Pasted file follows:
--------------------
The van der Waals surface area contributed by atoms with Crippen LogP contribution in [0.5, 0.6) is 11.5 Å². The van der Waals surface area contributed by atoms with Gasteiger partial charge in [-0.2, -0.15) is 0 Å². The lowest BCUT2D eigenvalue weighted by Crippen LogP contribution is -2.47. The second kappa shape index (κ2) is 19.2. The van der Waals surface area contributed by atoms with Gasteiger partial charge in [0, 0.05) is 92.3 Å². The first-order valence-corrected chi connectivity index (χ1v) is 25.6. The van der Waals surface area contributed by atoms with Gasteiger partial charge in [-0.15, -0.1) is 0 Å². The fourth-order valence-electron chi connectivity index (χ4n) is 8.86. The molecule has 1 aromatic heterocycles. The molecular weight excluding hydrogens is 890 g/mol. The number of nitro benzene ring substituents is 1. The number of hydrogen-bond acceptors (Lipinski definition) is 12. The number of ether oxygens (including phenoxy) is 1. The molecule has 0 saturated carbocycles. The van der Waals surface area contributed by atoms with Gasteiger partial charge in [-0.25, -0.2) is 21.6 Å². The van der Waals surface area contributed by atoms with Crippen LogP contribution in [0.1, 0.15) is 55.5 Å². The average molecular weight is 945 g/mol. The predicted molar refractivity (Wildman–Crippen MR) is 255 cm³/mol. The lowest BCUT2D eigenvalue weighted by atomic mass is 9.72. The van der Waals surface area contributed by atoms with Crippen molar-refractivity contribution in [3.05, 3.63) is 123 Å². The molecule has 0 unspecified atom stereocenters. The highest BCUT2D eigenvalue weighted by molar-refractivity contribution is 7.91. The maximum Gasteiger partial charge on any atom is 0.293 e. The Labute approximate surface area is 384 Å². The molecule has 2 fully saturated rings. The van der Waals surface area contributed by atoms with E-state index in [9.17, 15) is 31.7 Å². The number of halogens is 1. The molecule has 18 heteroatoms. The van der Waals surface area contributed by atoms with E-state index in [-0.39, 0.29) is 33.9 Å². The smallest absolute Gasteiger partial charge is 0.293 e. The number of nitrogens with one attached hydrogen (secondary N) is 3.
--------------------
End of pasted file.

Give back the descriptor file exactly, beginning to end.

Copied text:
The van der Waals surface area contributed by atoms with Crippen LogP contribution in [0.5, 0.6) is 11.5 Å². The van der Waals surface area contributed by atoms with Gasteiger partial charge in [-0.2, -0.15) is 0 Å². The lowest BCUT2D eigenvalue weighted by Crippen LogP contribution is -2.47. The second kappa shape index (κ2) is 19.2. The van der Waals surface area contributed by atoms with Gasteiger partial charge in [0, 0.05) is 92.3 Å². The first-order valence-corrected chi connectivity index (χ1v) is 25.6. The van der Waals surface area contributed by atoms with Gasteiger partial charge in [-0.15, -0.1) is 0 Å². The fourth-order valence-electron chi connectivity index (χ4n) is 8.86. The molecule has 1 aromatic heterocycles. The molecular weight excluding hydrogens is 890 g/mol. The number of nitro benzene ring substituents is 1. The number of hydrogen-bond acceptors (Lipinski definition) is 12. The number of ether oxygens (including phenoxy) is 1. The molecule has 0 saturated carbocycles. The van der Waals surface area contributed by atoms with Gasteiger partial charge in [-0.25, -0.2) is 21.6 Å². The van der Waals surface area contributed by atoms with Crippen LogP contribution in [0.1, 0.15) is 55.5 Å². The average molecular weight is 945 g/mol. The predicted molar refractivity (Wildman–Crippen MR) is 255 cm³/mol. The lowest BCUT2D eigenvalue weighted by atomic mass is 9.72. The van der Waals surface area contributed by atoms with Crippen molar-refractivity contribution in [3.05, 3.63) is 123 Å². The molecule has 0 unspecified atom stereocenters. The highest BCUT2D eigenvalue weighted by molar-refractivity contribution is 7.91. The maximum Gasteiger partial charge on any atom is 0.293 e. The Labute approximate surface area is 384 Å². The molecule has 2 fully saturated rings. The van der Waals surface area contributed by atoms with E-state index in [9.17, 15) is 31.7 Å². The number of halogens is 1. The molecule has 18 heteroatoms. The van der Waals surface area contributed by atoms with E-state index in [-0.39, 0.29) is 33.9 Å². The smallest absolute Gasteiger partial charge is 0.293 e. The number of nitrogens with one attached hydrogen (secondary N) is 3.